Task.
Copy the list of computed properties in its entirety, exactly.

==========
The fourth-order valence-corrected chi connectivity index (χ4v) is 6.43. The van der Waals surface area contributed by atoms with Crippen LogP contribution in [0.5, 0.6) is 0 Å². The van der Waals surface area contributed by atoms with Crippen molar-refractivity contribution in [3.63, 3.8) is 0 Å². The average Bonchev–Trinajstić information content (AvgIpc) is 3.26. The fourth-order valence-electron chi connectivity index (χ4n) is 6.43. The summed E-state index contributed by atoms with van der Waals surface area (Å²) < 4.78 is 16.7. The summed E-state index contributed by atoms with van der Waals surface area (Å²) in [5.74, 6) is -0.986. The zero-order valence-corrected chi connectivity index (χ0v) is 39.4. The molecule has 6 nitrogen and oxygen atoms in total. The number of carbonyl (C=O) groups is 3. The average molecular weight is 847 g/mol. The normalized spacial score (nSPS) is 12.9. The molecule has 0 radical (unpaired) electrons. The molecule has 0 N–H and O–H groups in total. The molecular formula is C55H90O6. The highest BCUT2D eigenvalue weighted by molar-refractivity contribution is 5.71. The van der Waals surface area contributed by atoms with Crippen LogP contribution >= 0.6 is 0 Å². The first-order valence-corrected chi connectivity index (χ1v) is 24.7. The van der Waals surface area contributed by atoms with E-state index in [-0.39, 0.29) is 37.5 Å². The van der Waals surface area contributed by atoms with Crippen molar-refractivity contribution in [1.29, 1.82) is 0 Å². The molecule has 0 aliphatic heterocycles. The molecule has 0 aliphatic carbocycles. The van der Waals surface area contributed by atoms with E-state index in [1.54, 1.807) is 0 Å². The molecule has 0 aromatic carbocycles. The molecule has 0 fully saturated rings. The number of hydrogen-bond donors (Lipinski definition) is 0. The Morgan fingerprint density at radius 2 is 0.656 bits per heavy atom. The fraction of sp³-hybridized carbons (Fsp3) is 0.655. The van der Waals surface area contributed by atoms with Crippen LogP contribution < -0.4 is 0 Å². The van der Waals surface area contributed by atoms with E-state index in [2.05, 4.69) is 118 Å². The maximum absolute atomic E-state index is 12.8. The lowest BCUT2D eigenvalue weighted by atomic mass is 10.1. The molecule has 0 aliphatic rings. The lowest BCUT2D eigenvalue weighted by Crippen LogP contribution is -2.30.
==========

The fourth-order valence-corrected chi connectivity index (χ4v) is 6.43. The van der Waals surface area contributed by atoms with Crippen LogP contribution in [0.5, 0.6) is 0 Å². The van der Waals surface area contributed by atoms with Crippen molar-refractivity contribution in [3.63, 3.8) is 0 Å². The average Bonchev–Trinajstić information content (AvgIpc) is 3.26. The fourth-order valence-electron chi connectivity index (χ4n) is 6.43. The summed E-state index contributed by atoms with van der Waals surface area (Å²) < 4.78 is 16.7. The summed E-state index contributed by atoms with van der Waals surface area (Å²) in [5.74, 6) is -0.986. The zero-order valence-corrected chi connectivity index (χ0v) is 39.4. The molecule has 6 nitrogen and oxygen atoms in total. The number of carbonyl (C=O) groups is 3. The average molecular weight is 847 g/mol. The normalized spacial score (nSPS) is 12.9. The molecule has 0 radical (unpaired) electrons. The molecule has 0 N–H and O–H groups in total. The molecular formula is C55H90O6. The highest BCUT2D eigenvalue weighted by molar-refractivity contribution is 5.71. The van der Waals surface area contributed by atoms with Crippen LogP contribution >= 0.6 is 0 Å². The first-order valence-corrected chi connectivity index (χ1v) is 24.7. The van der Waals surface area contributed by atoms with E-state index in [-0.39, 0.29) is 37.5 Å². The van der Waals surface area contributed by atoms with Crippen molar-refractivity contribution in [1.29, 1.82) is 0 Å². The molecule has 0 aliphatic heterocycles. The molecule has 0 aliphatic carbocycles. The van der Waals surface area contributed by atoms with E-state index in [1.54, 1.807) is 0 Å². The molecule has 0 aromatic carbocycles. The molecule has 0 fully saturated rings. The number of hydrogen-bond donors (Lipinski definition) is 0. The Morgan fingerprint density at radius 2 is 0.656 bits per heavy atom. The fraction of sp³-hybridized carbons (Fsp3) is 0.655. The van der Waals surface area contributed by atoms with Crippen LogP contribution < -0.4 is 0 Å². The van der Waals surface area contributed by atoms with E-state index in [2.05, 4.69) is 118 Å². The maximum absolute atomic E-state index is 12.8. The lowest BCUT2D eigenvalue weighted by atomic mass is 10.1. The molecule has 0 aliphatic rings. The lowest BCUT2D eigenvalue weighted by Crippen LogP contribution is -2.30.